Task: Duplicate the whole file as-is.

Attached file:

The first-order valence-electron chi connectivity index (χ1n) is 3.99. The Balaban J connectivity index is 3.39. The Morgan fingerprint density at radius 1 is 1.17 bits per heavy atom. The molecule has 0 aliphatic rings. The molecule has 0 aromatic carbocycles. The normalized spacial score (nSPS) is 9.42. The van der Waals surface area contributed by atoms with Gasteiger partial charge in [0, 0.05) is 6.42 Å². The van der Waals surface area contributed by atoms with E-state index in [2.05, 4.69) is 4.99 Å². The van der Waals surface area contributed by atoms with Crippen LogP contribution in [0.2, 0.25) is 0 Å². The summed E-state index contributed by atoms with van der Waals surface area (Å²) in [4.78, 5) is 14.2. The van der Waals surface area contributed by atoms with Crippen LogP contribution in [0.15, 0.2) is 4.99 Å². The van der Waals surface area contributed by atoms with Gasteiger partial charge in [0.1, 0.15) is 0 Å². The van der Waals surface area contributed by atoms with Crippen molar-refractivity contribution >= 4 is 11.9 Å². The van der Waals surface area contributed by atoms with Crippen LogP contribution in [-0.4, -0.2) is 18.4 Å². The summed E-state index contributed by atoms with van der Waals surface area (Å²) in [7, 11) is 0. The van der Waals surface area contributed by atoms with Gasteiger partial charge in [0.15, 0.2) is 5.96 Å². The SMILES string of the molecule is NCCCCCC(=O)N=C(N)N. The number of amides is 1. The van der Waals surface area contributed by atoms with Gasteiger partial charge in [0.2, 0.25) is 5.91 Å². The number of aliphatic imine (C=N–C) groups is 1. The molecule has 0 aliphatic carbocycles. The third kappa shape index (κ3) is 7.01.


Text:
The first-order valence-electron chi connectivity index (χ1n) is 3.99. The Balaban J connectivity index is 3.39. The Morgan fingerprint density at radius 1 is 1.17 bits per heavy atom. The molecule has 0 aliphatic rings. The molecule has 0 aromatic carbocycles. The normalized spacial score (nSPS) is 9.42. The van der Waals surface area contributed by atoms with Gasteiger partial charge in [0, 0.05) is 6.42 Å². The van der Waals surface area contributed by atoms with E-state index in [2.05, 4.69) is 4.99 Å². The van der Waals surface area contributed by atoms with Crippen LogP contribution in [0.2, 0.25) is 0 Å². The summed E-state index contributed by atoms with van der Waals surface area (Å²) in [4.78, 5) is 14.2. The van der Waals surface area contributed by atoms with Crippen LogP contribution in [0.15, 0.2) is 4.99 Å². The van der Waals surface area contributed by atoms with Gasteiger partial charge in [0.1, 0.15) is 0 Å². The van der Waals surface area contributed by atoms with Crippen molar-refractivity contribution >= 4 is 11.9 Å². The van der Waals surface area contributed by atoms with Crippen LogP contribution in [-0.4, -0.2) is 18.4 Å². The summed E-state index contributed by atoms with van der Waals surface area (Å²) in [7, 11) is 0. The van der Waals surface area contributed by atoms with Gasteiger partial charge in [0.15, 0.2) is 5.96 Å². The SMILES string of the molecule is NCCCCCC(=O)N=C(N)N. The number of amides is 1. The van der Waals surface area contributed by atoms with Gasteiger partial charge in [0.2, 0.25) is 5.91 Å². The number of aliphatic imine (C=N–C) groups is 1. The molecule has 0 aliphatic carbocycles. The third kappa shape index (κ3) is 7.01.